• Daniel Ethan Finneran

The Life Of A Year: Part I

December 2017


Each year thinks itself more extraordinary than the last. It’s not quite a boast or a brag that makes a year think such a thought, but rather a self-sure pride that comes with the passage of time. Each year comes to see itself as being more enlightened than the past, more immediate than the present moment, and more farseeing than the days to come. So far as it’s concerned, this year—the one in which we live—is the most memorable of all. It’s at once the best and the worst, the most fulfilled and wanting, and the most revolutionary and reluctant. Where its predecessor was prosaic, it’s poetic. Where its parent was humdrum, it’s brand new. Above all, though, it leaves its mark.


Such is the life of the year. But what about the life in the year? For all its indefatigable motion, it ends no sooner than it begins. Like a prophecy self-fulfilled, it hurries along its own demise while its clock continues to spin. The long crawl of its days passes in the blink of an eye. Its weeks become blurred and indiscrete. Its stubborn months melt one into the next. Season yields to season—summer, winter, fall. It demands our attention, but dashes from sight. And before you know it, with the snap of a finger, or a late morning’s rise, it’s gone. All then that’s left, is to ask where it's gone, admit you haven't a clue, and proceed to reflect on another year peeled away.


Looking back, over the past three-hundred and sixty some odd days, four moments stand out most to me. Perhaps I'd do better in calling them collections of moments, rather than individual events. Either way, however I group them, it feels like naming only four is naming too few. They're but a small fraction of the many moments that made up this inexhaustible year. How am I to restrain myself and not extend into everything that’s gone on? Such a jam-packed year can hardly be accounted for in one piece. It’s a challenge better writers than I have faced—that is, whittling down in digestible bites the ups and downs of any given time. For this year, though, four moments will do.


I’d be remiss if I didn’t admit one thing from the start. Namely, it’s that this list is a subjective affair. It’s unabashedly original. It must be. I’ve chosen here the four moments (all of them to have happened in America) that I personally found most salient. These are the moments that struck me most, though they might not have earned the most searches or re-tweets. Perhaps, another gauge or Google analytic could do better, but we’ll leave that to the engineer or social scientist. Right then…let’s begin.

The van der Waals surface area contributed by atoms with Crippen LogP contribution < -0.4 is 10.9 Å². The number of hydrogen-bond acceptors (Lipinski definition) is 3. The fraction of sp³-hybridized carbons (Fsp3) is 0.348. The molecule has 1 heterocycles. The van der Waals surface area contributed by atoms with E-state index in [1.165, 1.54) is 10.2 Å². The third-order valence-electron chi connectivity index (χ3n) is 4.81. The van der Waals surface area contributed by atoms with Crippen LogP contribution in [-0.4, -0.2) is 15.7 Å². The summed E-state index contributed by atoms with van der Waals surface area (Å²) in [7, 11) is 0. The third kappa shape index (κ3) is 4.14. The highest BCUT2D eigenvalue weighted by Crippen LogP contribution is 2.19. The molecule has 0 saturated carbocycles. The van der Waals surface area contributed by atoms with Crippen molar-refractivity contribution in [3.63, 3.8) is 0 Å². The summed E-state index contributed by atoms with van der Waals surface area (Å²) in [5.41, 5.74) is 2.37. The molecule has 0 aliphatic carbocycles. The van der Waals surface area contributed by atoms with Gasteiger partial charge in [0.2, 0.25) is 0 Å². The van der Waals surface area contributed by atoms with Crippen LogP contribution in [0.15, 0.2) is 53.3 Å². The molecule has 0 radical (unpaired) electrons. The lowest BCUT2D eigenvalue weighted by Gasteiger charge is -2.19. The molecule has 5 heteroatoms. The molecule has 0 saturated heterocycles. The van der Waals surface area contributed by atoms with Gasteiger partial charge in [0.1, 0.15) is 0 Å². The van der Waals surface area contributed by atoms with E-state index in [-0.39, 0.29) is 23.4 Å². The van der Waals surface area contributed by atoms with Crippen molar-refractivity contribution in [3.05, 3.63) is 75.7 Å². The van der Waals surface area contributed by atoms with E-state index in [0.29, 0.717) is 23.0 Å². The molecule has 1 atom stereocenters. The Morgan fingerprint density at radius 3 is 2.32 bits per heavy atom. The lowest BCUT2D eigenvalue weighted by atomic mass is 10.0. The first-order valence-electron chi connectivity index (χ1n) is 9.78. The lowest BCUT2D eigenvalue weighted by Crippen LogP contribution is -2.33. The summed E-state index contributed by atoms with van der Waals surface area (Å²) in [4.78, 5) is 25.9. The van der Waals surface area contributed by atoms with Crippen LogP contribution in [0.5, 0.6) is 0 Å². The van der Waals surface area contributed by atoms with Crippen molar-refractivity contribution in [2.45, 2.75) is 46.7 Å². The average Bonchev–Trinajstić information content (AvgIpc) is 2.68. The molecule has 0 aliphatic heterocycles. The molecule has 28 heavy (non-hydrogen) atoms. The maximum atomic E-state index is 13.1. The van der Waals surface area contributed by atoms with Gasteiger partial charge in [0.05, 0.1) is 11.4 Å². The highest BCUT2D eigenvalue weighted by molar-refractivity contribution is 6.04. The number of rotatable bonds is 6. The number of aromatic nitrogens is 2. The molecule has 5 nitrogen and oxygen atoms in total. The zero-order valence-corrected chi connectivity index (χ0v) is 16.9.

Their order doesn’t reflect their importance, but the moments are these: natural disasters, including fires and hurricanes, from the west coast to the east, mass shootings in Texas and Nevada, the slow and painful death of morality in entertainment, media, and politics, and Donald Trump’s fledgling presidency.


All but three were acts of man. They were brought about by flesh and bone, by depravity or ambition, or both. Only one, however, was an act of god. The natural disasters that shook this country were numerous and severe. Between three hurricanes and two fires, America smoldered from coast to coast. Towns were ravaged and cities torn asunder. Beginning west and returning east, we start with the fires. They erupted in the jewel of California’s crown, Napa Valley, and the breathtakingly lush wine country for which it receives its acclaim. For weeks in the mid-summer heat, the fire’s intractable blaze engulfed everything in its sight. It razed vineyards and communities and schools and freeways without a second thought. It spared no grape, no seed, no parent or child. And it continued in this way, albeit sporadically, well into the fall. At that point it swelled and was given its Christian name, Tubbs, in a baptism by fire.